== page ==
The Atlantic|March 2020
“It is worse, much worse, than you think,” reads the frightening first sentence of The Uninhabitable Earth, David Wallace- Wells’s comprehensive account of what researchers have discovered about our planet’s climate trajectory. The severity of the crisis, he goes on to note, has made some climatologists reluctant to describe its full extent, fearing that such candor might make the challenge we face seem hopeless. The concern is understandable: Previous warnings of impending peril have done little to alter either individual behavior or public policy.
More than half of the carbon dioxide added to the atmosphere since the dawn of the industrial age was put there by humans after 1988, the year the climatologist James Hansen testified before Congress that a dangerous warming trend was already well under way. Worldwide, emissions continue to increase, as floods, droughts, famines, and wildfires become more frequent and more intense. This century has already been responsible for 19 of the 20 hottest years on record. According to the federal government’s 2019 Arctic Report Card, rapidly melting permafrost now threatens to create feedback loops that would release much of the 1.5 trillion metric tons of carbon it holds—roughly twice the amount already circulating in the atmosphere.
Even now, there is much we could do to parry the climate threat. We could enact stiff carbon taxes and mandate an accelerated phaseout of fossil fuels. We could undertake massive investments in renewable- energy sources, launch large-scale reforestation, and alter the mix of foods we eat. We could rush to develop scalable methods of carbon capture and sequestration. Yet on all of these fronts, we are taking only minimal action. The politics around climate change remain intractable, and human nature itself seems ill-suited to the challenge: Putting off solving the problem— or hoping it will somehow just go away—is easier than confronting it. “Call me a pessimist,” Jonathan Franzen wrote in a grim and widely read New Yorker essay on the climate crisis, “but I don’t see human nature fundamentally changing anytime soon.”
Having written periodically about climate issues for more than a decade, I have followed the scientific literature on the subject closely, and I understand the fatalist view that the window for an effective response is rapidly closing. But in the process, I’ve also arrived at a more hopeful perspective, one rooted in another side of human nature. Properly stoked and channeled, our instincts could help support a different trajectory.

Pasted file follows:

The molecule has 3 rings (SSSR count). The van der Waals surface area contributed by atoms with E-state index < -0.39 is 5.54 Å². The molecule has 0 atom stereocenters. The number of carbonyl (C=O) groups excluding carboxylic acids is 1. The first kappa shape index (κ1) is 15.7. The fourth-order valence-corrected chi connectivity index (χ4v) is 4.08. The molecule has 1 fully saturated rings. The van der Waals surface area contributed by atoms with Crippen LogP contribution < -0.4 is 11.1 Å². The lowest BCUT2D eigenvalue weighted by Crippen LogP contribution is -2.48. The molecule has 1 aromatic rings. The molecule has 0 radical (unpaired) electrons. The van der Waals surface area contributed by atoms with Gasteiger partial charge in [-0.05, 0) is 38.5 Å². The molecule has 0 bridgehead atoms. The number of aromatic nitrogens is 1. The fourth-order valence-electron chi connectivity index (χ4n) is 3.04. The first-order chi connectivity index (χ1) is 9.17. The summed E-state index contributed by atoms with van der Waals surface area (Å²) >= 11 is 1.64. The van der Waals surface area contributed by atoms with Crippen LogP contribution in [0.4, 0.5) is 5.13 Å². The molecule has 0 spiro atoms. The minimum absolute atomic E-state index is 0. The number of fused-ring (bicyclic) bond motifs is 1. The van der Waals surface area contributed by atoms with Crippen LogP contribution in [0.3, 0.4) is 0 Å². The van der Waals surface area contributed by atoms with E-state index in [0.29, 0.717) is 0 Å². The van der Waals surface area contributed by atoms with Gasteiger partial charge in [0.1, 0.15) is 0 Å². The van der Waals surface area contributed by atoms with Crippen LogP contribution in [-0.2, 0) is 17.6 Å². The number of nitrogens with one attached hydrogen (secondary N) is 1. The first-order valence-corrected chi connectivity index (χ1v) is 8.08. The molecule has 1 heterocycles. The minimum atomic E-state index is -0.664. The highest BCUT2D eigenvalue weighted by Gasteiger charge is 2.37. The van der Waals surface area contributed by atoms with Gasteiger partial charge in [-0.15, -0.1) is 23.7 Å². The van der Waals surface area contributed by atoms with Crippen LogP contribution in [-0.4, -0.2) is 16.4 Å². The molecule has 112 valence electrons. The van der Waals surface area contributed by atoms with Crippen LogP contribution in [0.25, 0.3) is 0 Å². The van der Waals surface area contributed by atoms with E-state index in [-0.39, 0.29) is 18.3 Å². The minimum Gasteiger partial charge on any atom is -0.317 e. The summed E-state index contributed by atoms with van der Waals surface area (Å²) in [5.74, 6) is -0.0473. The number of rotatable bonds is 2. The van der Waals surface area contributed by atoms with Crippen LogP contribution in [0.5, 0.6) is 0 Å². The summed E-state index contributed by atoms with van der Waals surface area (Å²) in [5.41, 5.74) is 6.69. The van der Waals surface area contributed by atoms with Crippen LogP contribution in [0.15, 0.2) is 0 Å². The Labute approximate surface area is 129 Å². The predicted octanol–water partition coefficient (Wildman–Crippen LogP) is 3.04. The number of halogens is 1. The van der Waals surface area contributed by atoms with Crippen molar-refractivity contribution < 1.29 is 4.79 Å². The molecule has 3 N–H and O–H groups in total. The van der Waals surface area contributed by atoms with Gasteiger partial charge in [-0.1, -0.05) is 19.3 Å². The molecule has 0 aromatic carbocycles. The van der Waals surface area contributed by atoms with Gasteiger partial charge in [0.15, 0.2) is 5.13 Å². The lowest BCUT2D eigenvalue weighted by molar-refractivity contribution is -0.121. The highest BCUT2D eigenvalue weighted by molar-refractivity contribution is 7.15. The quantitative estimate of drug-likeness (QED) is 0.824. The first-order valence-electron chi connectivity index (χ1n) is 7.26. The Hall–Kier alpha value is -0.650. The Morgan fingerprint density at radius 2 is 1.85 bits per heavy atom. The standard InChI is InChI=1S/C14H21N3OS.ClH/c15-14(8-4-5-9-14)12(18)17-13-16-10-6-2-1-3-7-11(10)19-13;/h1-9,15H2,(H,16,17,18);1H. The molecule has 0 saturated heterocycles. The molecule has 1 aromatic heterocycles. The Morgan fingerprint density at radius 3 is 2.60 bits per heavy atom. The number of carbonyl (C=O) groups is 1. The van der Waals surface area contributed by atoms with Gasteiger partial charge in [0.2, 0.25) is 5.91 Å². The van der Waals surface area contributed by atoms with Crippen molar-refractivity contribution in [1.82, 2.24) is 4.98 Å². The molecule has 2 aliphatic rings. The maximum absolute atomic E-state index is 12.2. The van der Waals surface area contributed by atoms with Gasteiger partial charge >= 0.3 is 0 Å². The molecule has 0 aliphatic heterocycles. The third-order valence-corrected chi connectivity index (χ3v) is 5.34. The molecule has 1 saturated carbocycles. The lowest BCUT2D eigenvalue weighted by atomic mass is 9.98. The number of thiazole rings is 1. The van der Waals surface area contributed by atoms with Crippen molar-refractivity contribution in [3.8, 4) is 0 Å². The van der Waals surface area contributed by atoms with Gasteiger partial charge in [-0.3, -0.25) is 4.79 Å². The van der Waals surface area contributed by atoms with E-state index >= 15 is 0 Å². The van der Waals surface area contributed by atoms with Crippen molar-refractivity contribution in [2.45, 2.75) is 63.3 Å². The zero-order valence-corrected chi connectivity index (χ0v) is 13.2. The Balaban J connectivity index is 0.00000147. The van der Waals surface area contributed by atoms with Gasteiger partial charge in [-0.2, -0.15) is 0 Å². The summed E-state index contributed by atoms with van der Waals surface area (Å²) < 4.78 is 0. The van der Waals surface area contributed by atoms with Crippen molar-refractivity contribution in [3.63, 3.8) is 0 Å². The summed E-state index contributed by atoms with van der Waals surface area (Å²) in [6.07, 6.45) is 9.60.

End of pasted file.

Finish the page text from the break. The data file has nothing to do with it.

RADICAL CHANGE CAN happen swiftly. I’m happy to report that none of my four adult sons is a smoker. But if they’d grown up when I did, I suspect that at least two of them would have taken up the habit. When my own stint as a smoker began—at age 14, in 1959—many of my friends had already been smoking for several years. My parents didn’t want me to smoke, but because they were smokers themselves, their objections rang hollow. At the time, more than half of American men and almost 30 percent of American women smoked. In some circles, it was just something that most people did.
Today, fewer than 15 percent of Americans smoke. Given the difficulty of quitting, few people imagined that such a precipitous reduction in smoking rates could occur so quickly. The decline was rooted in collective measures American society took to discourage the habit. States and the federal government raised taxes on tobacco products. In the ’50s, a pack of Camels could be had for as little as 25 cents in some locations— about $2.17 in today’s dollars. In many areas today, taxes have pushed that price closeâ€‹ to $10. In New York City, a pack of cigarettes cannot be sold legally for less than $13. By the 1990s, many cities and states were banning smoking in restaurants, bars, and public buildings; some jurisdictions went so far as to prohibit the practice in outdoor public spaces as well.
You can read upto 3 premium stories before you subscribe to Magzter GOLD
Log-in, if you are already a subscriber
Get unlimited access to thousands of curated premium stories and 5,000+ magazines
READ THE ENTIRE ISSUE